4 years ago

Volume 24 Issue 8 - May 2019

  • Text
  • Theatre
  • Symphony
  • Concerts
  • Singers
  • Arts
  • Jazz
  • Choral
  • Musical
  • Toronto
  • Choir
What a range of stuff! A profile of Liz Upchurch, the COC ensemble studio's vocal mentor extraordinaire; a backgrounder on win-win faith/arts centre partnerships and ways of exploring the possibilities; an interview with St. Petersburg-based Eifman Ballet's Boris Eifman; Ana Sokolovic's violin concert Evta finally coming to town; a Love Letter to YouTube, and much more. Plus our 17th annual Canary Pages Choral directory if all you want to do is sing! sing! sing!

Beat by Beat | World

Beat by Beat | World View Polyphonic and Modal Musical Mastery Usher in the Spring ANDREW TIMAR Spring is a season of renewal. As the last of the dirty snow melts away, grass greens around us, tree buds begin to plump and birds return to song, we’re reminded that the season is connected to some of humanity’s deepest values and hopes. That optimism is reflected in major cyclical religious holidays celebrated round the world – Holi, Nowruz, Passover and Easter – each of which possesses an extensive song list. While these spring-launch festivals will have taken place by the time you read this, there still remains the balance of the season to explore in music the many sacred and profane rites of spring associated with the vernal equinox. Please use this column as your guide to some of its rich abundance in our Greater Toronto Area communities. In this issue I’ll be exploring ethnic pluralism, aka cultural diversity as performed in music, in three stories. First is a preview of the second season of Labyrinth Ontario, modal music’s Toronto outpost, then a segue to the Toronto leg of the Canadian tour of a choir from the Republic of Georgia, finally arriving, in my Quick Picks, at the smorgasbord of musical offerings this season. Labyrinth Musical Workshop Ontario Speaking of renewal, Labyrinth Music Workshop Ontario, an organization “dedicated to promoting the study and enjoyment of global traditions of modal music,” is launching its second season of workshops, capped by a concert. In its inaugural season, the full range of spirit of an extended modal family was reflected in Labyrinth’s remarkably ambitious lineup featuring nine week-long workshops, twelve concerts, plus two panel discussions. Eleven masters of Greek, Turkish, Bulgarian, Iranian, Azerbaijani, Arabic, Kurdish and Afghani music traditions gave lessons and performed. Historically these musical cultures have interacted variously in and between their homelands, but last year’s Toronto concerts reflected an intensified interaction perhaps only possible on the ground here today. Ethnomusicologist Rob Simms, a Labyrinth Ontario board member, provided an overview on the site’s blog. “Labyrinth’s inaugural season offered attendees an immense wealth of practical insights into the technique and craft of modal music, inspiring performances, and valuable lore and wisdom regarding the larger context of contemporary modal cultures, straight from the source of some of the most important representative artists. “While there was much great music making going on, I was particularly struck by the reminder that true mastery goes beyond playing to knowing what really matters on a deeper cultural, aesthetic, and ultimately spiritual level with this music—and being it, living it. … Toronto’s Danforth and Chester neighbourhood is quite likely the modal musical centre of the planet for the month of May!” Ross Daly, a musician of international influence and founder in 1982 of the original Labyrinth centre in Crete – after which Labyrinth Ontario is modelled–- was on hand for the duration of last year’s events. An eloquent spokesman for contemporary modal music, Daly offered thought-provoking perspectives at the panel discussions on many aspects of his long, inspiring career. He spoke to the relationship of individuals to tradition, building a repertoire, the balance of study and intuitive creativity, aesthetic preferences, the dynamics of audiences, the effect of recordings on learning and performing, and on the role of “cultural outsiders.” These are all issues very pertinent to Canadian musicians in this scene too. Labyrinth Ontario June 2019 Workshops Daly again plays a central role in this year’s Labyrinth activities. June 3 to 7 he will blend lecture, demonstration, performance and handson composition in his workshop, drawing on his decades of study of modal traditions. A modal heads-up: while the workshop is suitable for performers and composers of all levels and backgrounds, an “instrument capable of playing quarter-tones” is recommended. All workshops will be held at Eastminster United Church, 310 Danforth Ave., Toronto Running concurrently, Cretan lyra virtuosa Kelly Thoma leads a workshop on her instrument covering technique and repertoire, serving as an introduction to Cretan music and to her compositional and performance practice. Award-winning Bulgarian diva Tzvetanka Varimezova brings her decades of experience as a choir director and solo vocalist to cover vocal techniques and several styles of Bulgarian song in her class. The following week on June 10 to 14, Araz Salek (tar) and Hamidreza Khalatbari (kamanche) jointly offer an Introduction to Iranian Music covering the fundamentals of Iranian modal music, while tombak virtuoso Pedram Khavarzamini teaches Percussion Cycles drawing on his deep intercultural study of cyclic rhythmic patterns in his workshop. Kelly Thoma Ross Daly 36 | May 2019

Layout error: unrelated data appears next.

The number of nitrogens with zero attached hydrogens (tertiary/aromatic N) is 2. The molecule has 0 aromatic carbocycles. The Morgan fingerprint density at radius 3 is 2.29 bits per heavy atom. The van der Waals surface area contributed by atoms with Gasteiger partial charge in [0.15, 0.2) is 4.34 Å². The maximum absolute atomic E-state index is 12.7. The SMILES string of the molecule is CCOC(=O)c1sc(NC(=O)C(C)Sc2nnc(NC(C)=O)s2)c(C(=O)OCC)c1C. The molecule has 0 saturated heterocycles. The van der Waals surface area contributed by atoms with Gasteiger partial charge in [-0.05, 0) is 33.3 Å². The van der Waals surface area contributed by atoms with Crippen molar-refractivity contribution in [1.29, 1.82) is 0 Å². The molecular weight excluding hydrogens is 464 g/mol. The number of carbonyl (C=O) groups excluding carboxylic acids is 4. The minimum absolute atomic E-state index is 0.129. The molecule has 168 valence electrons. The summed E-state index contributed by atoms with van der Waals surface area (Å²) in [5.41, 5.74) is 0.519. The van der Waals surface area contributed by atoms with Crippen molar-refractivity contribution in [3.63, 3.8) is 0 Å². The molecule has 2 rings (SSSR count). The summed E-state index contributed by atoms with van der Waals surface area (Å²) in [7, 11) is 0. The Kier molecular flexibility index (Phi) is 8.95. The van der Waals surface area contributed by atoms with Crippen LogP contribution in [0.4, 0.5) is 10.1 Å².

Araz Salek Didgori Ensemble Labyrinth Ontario’s concert Saturday June 8, Labyrinth Ontario presents Modal Music Summit at Eastminster United Church, the concert tying together various threads explored by workshop leaders, including Ross Daly, the group This Tale of Ours (Daley, Thoma, Salek and Khavarzamini), plus vocalist Varimezova. I spoke recently with Labyrinth’s artistic director, Araz Salek, about the organization’s first year. One of the healthiest aspects of the inaugural concerts was the mixed audiences, he told me. “They were not just drawn from the music’s community of origin, but also attended by Torontonians eager for something new. That’s in the core missions of Labyrinth: to encourage audiences to experience and then enjoy musics beyond what they listen to day to day. We believe audiences can develop a taste and ear for modal music traditions. We can learn to appreciate musics other than those we’ve grown up with.” Why is that important? “Because that experience ultimately enriches our lives. Many of us look forward to exploring cuisines we didn’t grow up with, eventually developing a taste for diverse food and drink: why not music?” Salek cautions against easy solutions, however. “Musicians from modal traditions often aim to make their music palatable to a broad international audience. All too often this results in reducing its essential characteristics to the lowest common denominator that the music shares with Western models. That’s the opposite of what we’re trying to do at Labyrinth. We encourage musicians, their students and our audiences to reach for what’s essential in each musical tradition, and to develop it. Getting rid of microtones, modality and shoehorning melodies and performance practices into a Western framework, compromises the cultural voice of the individual culture represented.” Cultural bridges are crucial, Salek reminds us, “but it takes good will, time and considerable effort to build a sturdy and elegant bridge that accommodates both sides without compromise.” This insight is useful for musicians to keep in mind when embarking on transcultural musical collaborations. Didgori Ensemble in Canada Didgori Ensemble is an award-winning six-voice choir from the Republic of Georgia performing the country’s unique polyphonic choral repertoire. Since 2004, the have toured Russia, UK, France, Switzerland, Poland, the Czech Republic, Latvia, Uzbekistan, Turkey and Israel. Late in May into mid-June their Canadian tour promises to be a huge moment for Georgian music in Canada, an opportunity that happens perhaps once in a lifetime. How uncommon is this? The only time a choir from Georgia toured Canada previously was in the 1970s. Co-sponsored by a consortium of Toronto, Edmonton, Winnipeg and Quebecois producers, Didgori’s tour kicks off with a concert and workshop at the Edmonton International Choral Festival. The Winnipeg Singers then present them in Manitoba before they travel to Toronto, followed by dates in Kingston and Quebec. Declared by UNESCO in 2001 as an Intangible Cultural Heritage of Humanity, the millennial-old Georgian polyphonic singing tradition, with its close harmonies and un-tempered scales, is a visceral experience. It features three-part singing in a variety of regionally based styles, ranging from melismatic lyrical singing and drones, to relaxed urban songs, to exploding “crunchy” counterpoint, reflecting the old, diverse and complex Georgian social and physical landscape. The Didgori singers are acknowledged masters of a variety of Georgian musical styles. They are dedicated to the traditions of their ancestors through the mastery and popularization of Georgian polyphonic folk songs and liturgical chants. Didgori’s very name honours the 1121 battle that helped reunite Georgia and usher in a period of growth in arts and culture. Didgori Ensemble in Toronto: concert and workshops Friday June 7, three Toronto arts organizations – MusiCamp, Clay & Paper Theatre and Folk Camp Canada – present Didgori Ensemble at Jeanne Lamon Hall, Trinity-St. Paul’s Centre. On June 8, Didgori gives a public Georgian choral workshop from 5 to7pm at the St. Vladimir Institute, 620 Spadina Ave. Then on Sunday, June 9, MusiCamp holds a five-hour Georgian choral workshop with Didgori at the MusiCamp Studio, 11 Cobourg Ave. from 11am May 2019 | 37